•           An academic study of 30 of the most popular publicly-held consumer brands on Facebook over a full year period found that consumer following, or fan counts, of these brands exhibited statistically significant correlations with their respective consumer brand company stock prices, suggesting the possibilities of relationships between popularity on social media networks and conformity of social economic behavior.

•           Fan counts for the most popular brands associated with small ticket and/or impulse purchases were found to have stronger correlation with their respective stock prices than those for the most popular brands associated with larger-ticket items and/or more complex buying processes.

•           Results suggest that changes in fan count trends could signal changes in consumer brand company stock prices, creating the potential for new applications of social media popularity metrics as economic indicators.

NEW YORK, NY, October 20, 2011: A new study on the power of social media popularity, conducted by a researcher at Pace University, in association with Famecount.com, has looked at the relationship between consumer following, or fan counts, of the 30 most popular publicly-held consumer brands on Facebook and their respective share prices over a year period, and identified statistically significant correlations.

The study, undertaken by Arthur J. O’Connor, an IT management consultant enrolled in the executive doctoral program at Pace University in New York City, using data provided by Famecount.com, the social media analytics service, analyzed data from June 1, 2010 to June 1, 2011.

In correlations of brand fan counts and their respective consumer brand company stock prices, 26 of the 30 most popular brands measured were found to be statistically significant. In 19 of the 30 regressions of brand fan counts, stock prices and a market index, both stock prices and market index variables were found to be statistically significant, despite radical differences in many of the stock price performances over the 12-month period, with Krispy Kreme Doughnuts surging 133.43% and Aeropostale falling 33.25%. Statistically significant correlations were also found at six month and nine month cuts of the data, with 11 of the 30 brands showing statistically significant correlation for predictor variables consistently at six-, nine- and twelve-month intervals.

The 30 brand study follows a pilot study of three consumer brands conducted earlier this year, and has been submitted for publication in the Social Science Computer Review.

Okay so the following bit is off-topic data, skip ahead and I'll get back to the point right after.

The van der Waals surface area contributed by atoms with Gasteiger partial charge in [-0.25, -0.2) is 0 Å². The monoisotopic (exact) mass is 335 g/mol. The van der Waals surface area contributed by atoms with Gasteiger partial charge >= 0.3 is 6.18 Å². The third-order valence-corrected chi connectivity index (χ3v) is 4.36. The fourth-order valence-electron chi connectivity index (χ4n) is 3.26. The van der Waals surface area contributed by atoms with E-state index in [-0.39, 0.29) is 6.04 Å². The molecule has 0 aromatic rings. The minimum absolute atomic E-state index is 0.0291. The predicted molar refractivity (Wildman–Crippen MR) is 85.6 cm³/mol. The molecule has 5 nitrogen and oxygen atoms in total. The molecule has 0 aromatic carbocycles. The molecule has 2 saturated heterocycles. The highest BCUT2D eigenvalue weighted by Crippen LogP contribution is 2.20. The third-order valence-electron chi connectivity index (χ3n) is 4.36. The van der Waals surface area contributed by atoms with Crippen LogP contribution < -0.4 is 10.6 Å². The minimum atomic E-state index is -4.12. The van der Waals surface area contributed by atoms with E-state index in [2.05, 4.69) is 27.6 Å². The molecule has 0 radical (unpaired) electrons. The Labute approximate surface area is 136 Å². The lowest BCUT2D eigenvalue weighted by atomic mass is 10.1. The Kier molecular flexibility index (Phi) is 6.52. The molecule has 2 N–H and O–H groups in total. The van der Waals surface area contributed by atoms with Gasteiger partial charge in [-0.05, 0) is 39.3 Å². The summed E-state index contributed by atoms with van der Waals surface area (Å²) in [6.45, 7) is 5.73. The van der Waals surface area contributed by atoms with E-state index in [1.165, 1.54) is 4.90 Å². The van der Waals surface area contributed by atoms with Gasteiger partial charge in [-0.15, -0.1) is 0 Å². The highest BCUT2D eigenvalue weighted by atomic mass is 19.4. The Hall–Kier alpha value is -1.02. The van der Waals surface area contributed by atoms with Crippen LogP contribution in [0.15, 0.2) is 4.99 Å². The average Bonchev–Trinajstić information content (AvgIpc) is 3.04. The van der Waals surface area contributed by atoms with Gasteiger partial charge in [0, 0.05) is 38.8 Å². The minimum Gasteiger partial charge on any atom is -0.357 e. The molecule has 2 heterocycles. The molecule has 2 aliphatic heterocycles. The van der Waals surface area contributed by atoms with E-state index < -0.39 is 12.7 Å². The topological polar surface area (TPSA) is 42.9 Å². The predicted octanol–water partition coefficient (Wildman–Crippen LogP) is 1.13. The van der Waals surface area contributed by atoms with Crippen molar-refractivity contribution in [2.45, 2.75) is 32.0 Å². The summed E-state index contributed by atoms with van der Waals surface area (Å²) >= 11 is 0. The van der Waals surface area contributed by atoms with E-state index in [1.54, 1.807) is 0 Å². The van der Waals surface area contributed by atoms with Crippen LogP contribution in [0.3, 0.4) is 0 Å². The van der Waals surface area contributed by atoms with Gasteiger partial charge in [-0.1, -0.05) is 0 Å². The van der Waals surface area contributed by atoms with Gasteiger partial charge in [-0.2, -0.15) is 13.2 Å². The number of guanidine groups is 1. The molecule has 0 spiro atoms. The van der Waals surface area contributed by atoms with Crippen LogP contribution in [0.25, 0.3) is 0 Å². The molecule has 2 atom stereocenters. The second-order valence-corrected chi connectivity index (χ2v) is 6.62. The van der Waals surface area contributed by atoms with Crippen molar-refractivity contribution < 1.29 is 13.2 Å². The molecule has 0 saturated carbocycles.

In further analysis, the study found stronger linear correlation of fan counts to stock prices for brands associated with small ticket and/or impulse purchases (Brand Group 1) than for those brands associated with larger-ticket items and/or more complex buying processes (Brand Group 2), as shown in Figure 1, suggesting new insights into the role of social media activity on consumer behavior.

Figure 1

To test the collective performances of Brand Group 1 and Group 2 brand fan counts and stock prices, data were indexed and averaged, and the 30 brands were sorted into two groups, based on five criteria: smaller versus larger ticket items; predominately B2C (business to consumer) versus hybrid B2C/B2B (business to consumer/business to business) brands or business models; impulse versus planned or scheduled buying behavior; routine/everyday versus less frequent purchase decision, and short-term versus longer-term consumption cycle.

The sorting resulted in 19 of the most popular consumer brands that were associated with smaller ticket and more impulse purchases for Group 1: apparel brands and retailers Abercrombie & Fitch, Adidas, Aeropostale, American Eagle Outfitters, Burberry, Nike and Puma; fast food products and chains Coca-Cola, Dr. Pepper, Krispy Kreme Doughnuts, McDonalds, Oreo (Kraft), Pepsi, Starbucks, Taco Bell; major retailers Target, Wal-Mart and Whole Foods, and family entertainment brand Disney. The remaining 11 brands were determined to be associated with larger-ticket and more complex purchase decisions for Group 2: consumer electronics and technology providers Best Buy, Dell, Google, Microsoft, Nokia, Blackberry (RIM), SONY; motor vehicle manufactures BMW and Harley-Davidson; and JetBlue and Southwest airlines, as shown in Figure 2.